To provide shooter's with maximum overall security, the Marlin 1895SBL is equipped with four highly effective safety features. In the event a rifle is banged or dropped, the first safety feature is a half- cock hammer that prevents it from making contact with the firing pin. Next is a crossbolt safety, which even goes a step further and acts as a hammer block, or mechanical barrier, to help prevent unintentional discharge.

The third safeguard is a patented Marlin mechanism dating back to the year 1893 -- a two piece firing pin that forces the rear section to drop out of alignment until the locking bolt is fully engaged. The final safety feature is a trigger block that prevents the gun from being discharged unless the lever is completely closed.

Introduced in 1972, the Marlin 1895SBL (sometimes referred to as a "New Model") is a direct descendant of the company's original rifle produced from 1895 through 1917. However, the New Model is based on the 336 receiver upgrades from 1948.

The furniture is a distinctive grey laminate that provides weather and impact resistance. A pistol grip, clean cut checkered buttstock and standard contour forend combine to provide excellent handling and control when firing off hand.

The SBL's stainless steel finish provides excellent corrosion resistance while adding to the rifles classy appearance. A large loop lever provides faster handling and ample operating room when wearing heavy gloves in cold weather conditions. Ammunition feeds via the rifle's 6- shot tubular magazine. The round profile 18.5" barrel has deep cut Ballard type rifling for also firing cast lead bullets and exhibits excellent accuracy.

While including a scout length Picatinny scope mount, the Marlin 1895SBL also wears rear XS Ghost ring sight with hi-vis front post that is highly visible and gets on target quickly. An ambidextrous offset hammer spur is included for use in conjunction with scopes and the rifle weighs in at 8- pounds unloaded.

Despite the fact just about everyone can shoot more accurately with a scoped rifle, there are instances where a deer gun with open sights becomes indispensable. In thick brush, big timber, or in adverse whether conditions, iron sights perform remarkably well-- not to mention greatly improving the balance of a rifle for off- hand shots.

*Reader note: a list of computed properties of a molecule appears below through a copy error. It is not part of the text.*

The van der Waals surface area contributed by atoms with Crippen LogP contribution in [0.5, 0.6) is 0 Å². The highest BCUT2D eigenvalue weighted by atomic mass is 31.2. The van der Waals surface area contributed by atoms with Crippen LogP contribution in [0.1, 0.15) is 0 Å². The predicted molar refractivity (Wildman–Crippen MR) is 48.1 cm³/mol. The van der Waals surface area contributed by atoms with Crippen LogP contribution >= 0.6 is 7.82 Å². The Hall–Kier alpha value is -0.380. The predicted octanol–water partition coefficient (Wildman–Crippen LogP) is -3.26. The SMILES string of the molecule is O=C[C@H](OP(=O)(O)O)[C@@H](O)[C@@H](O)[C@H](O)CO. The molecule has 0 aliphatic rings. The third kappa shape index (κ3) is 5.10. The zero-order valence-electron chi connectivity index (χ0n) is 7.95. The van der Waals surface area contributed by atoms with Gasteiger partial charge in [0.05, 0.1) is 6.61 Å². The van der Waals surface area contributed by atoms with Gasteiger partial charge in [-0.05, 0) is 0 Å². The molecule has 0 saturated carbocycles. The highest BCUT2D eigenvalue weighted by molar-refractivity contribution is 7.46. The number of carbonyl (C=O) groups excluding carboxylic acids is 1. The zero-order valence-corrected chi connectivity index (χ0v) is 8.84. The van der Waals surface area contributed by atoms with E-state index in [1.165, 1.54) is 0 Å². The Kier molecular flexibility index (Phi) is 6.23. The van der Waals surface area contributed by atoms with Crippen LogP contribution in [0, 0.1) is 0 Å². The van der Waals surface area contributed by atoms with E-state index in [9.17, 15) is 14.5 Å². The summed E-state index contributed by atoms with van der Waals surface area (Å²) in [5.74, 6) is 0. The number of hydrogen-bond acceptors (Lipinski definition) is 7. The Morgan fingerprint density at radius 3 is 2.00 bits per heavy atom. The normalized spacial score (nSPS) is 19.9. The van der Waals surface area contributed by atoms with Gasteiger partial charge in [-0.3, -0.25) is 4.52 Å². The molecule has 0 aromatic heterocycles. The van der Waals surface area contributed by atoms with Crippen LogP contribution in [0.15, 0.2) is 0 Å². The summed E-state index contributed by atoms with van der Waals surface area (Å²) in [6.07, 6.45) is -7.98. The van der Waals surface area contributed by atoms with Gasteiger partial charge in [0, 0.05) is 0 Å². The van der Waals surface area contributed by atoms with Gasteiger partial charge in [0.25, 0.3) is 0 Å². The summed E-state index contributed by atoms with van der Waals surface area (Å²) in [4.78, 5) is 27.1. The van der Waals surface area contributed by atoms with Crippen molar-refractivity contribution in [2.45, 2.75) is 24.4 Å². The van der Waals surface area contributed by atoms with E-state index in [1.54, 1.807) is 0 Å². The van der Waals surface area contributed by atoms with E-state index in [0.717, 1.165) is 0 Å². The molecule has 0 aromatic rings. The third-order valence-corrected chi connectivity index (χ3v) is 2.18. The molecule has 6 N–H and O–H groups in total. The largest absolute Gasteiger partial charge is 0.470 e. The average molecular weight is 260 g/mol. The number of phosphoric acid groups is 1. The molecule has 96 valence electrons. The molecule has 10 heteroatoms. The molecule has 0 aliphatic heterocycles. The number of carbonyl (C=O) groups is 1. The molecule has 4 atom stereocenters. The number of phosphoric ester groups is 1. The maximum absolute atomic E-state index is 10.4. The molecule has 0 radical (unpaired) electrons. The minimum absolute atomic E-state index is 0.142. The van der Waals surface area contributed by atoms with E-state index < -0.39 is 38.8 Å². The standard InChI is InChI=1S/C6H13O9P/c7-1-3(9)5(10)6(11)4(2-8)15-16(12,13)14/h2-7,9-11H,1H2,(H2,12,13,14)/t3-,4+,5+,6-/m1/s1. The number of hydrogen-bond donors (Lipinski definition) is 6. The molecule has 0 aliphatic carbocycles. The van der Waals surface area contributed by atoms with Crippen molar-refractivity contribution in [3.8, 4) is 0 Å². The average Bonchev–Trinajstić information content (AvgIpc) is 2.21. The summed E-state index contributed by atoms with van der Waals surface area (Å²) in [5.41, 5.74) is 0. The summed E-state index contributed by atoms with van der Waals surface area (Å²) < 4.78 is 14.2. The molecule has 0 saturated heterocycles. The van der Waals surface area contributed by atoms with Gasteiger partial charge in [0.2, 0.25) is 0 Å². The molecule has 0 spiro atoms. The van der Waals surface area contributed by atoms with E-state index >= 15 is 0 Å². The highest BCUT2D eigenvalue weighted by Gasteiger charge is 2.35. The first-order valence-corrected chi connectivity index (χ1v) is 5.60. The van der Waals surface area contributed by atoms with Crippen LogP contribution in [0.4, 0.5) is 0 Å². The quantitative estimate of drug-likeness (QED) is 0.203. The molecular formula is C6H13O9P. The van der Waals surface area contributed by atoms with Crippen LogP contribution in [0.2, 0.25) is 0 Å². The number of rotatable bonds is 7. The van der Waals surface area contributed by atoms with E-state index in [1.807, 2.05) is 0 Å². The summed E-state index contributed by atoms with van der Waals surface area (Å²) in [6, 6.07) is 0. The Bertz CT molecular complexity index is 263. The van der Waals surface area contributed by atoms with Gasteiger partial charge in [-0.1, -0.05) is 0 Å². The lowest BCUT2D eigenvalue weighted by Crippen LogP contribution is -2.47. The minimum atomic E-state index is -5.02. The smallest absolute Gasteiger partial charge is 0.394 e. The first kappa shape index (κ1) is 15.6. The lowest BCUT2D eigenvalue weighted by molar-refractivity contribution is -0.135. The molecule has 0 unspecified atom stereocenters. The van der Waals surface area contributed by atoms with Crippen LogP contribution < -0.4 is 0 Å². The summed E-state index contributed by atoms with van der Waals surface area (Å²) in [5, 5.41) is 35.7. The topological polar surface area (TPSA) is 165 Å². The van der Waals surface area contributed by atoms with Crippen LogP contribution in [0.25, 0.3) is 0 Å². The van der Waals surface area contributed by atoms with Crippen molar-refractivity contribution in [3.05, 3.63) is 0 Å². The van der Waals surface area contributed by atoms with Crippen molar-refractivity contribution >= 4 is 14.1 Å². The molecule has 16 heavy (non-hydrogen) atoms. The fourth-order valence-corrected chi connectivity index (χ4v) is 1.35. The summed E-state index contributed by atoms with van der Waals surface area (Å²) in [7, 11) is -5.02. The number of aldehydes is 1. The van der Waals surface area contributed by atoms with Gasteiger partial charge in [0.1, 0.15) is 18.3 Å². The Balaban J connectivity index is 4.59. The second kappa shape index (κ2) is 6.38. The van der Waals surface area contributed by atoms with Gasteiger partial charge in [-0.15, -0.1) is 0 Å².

For service or repairs, the rifle is backed by the company's standard 5- year manufacturer's warranty. Overall, the Marlin 1895SBL offers the advantage of being chambered in a .45-70Govt. cartridge, which delivers bone crushing power at close range on dangerous game.

At relatively close distances (200- yards or less), high quality lever guns like the Marlin compare favorable with their bolt action counterparts in terms of minute-of-angle accuracy-- while operating much faster and more efficiently for follow- up shots. Similarly, a lever action rifle may not cycle as fast or carry as many rounds as a semi- auto like the AR-10, but is more powerful, more compact, better balanced plus costs far less to purchase.
Solid Top Receiver w/ Side Ejection: ensures strength and allows easy mounting of optics (drilled & tapped)
Tubular Fed Magazine: convenient, handy, low profile design is easily fired prone, standing or from a blind
Caliber: .45-70Govt.
Finish / Steel: Stainless
Stock: Grey Laminate
Barrel: 18.5" w/ Ballard Rifling
Action Type: Lever
Sights: XS ghost ring
Capacity: 6- Shot Tubular Fed Magazine
Weight: 8 lbs.
Warranty: 5- Year